CBS Local — Low-fat dairy products — such as frozen yogurt — are shown to raise the risk of developing Parkinson’s disease, according to a new study conducted by researchers from Harvard University’s Chan School of Public Health.
The study, published in Neurology, says that the risk of developing Parkinson’s for those who consume three or more servings of low-fat dairy products of a day is raised, while those consuming one or fewer servings per day have a lower risk of developing the disease.
While the differences aren’t huge, and the overall risk of a person getting the disease is slim, there’s still a tangible connection between low-fat dairy products and the illness.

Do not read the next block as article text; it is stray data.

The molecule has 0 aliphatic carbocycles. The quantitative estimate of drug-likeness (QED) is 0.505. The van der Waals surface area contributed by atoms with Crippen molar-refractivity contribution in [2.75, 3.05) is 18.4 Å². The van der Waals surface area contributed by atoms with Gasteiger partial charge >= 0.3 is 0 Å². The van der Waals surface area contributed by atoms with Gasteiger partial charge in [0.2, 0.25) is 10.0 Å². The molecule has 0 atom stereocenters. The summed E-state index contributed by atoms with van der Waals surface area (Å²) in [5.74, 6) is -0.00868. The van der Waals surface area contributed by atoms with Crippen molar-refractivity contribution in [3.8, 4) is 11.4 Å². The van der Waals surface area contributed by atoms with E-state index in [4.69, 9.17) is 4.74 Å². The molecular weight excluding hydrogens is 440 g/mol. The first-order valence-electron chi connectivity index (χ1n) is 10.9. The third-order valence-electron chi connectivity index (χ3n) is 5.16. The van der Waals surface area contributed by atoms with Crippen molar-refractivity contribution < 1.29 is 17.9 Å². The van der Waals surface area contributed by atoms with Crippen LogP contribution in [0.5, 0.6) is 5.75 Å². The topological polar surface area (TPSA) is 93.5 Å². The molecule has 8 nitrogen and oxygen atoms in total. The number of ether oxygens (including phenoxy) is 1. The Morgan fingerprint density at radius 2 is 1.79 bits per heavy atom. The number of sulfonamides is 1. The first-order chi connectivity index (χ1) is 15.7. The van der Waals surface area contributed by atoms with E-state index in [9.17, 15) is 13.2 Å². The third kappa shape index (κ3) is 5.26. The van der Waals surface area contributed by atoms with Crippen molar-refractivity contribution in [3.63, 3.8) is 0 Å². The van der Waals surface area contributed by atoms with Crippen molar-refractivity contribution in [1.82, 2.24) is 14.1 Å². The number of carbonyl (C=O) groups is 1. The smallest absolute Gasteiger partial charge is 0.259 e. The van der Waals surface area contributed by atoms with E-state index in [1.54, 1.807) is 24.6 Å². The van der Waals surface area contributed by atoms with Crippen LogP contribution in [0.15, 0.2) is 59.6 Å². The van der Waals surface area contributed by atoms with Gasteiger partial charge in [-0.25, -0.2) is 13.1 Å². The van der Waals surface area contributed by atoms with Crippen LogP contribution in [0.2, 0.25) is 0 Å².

The difference, per the study, is that people who consumed at least three servings of low-fat dairy each day were “34 percent more likely to suffer from Parkinson’s than people who have less than one serving a day.”
Still, people who fall into that group’s overall chance of developing Parkinson’s is just a small 1 percent compared to 0.6 percent for those who have one or fewer servings of low-fat dairy products a day.
“Our study is the largest analysis of dairy and Parkinson’s to date,” said Katherine Hughes, author of the study, in a press release. “The results provide evidence of a modestly increased risk of Parkinson’s with greater consumption of low-fat dairy products. Such dairy products, which are widely consumed, could potentially be a modifiable risk factor for the disease.”
For the study, researchers analyzed data from nearly 130,000 people over 25 years. The researchers strove to draw connections from Parkinson’s to what the participants were consuming regularly, and it was found that low-fat dairy products had the strongest link.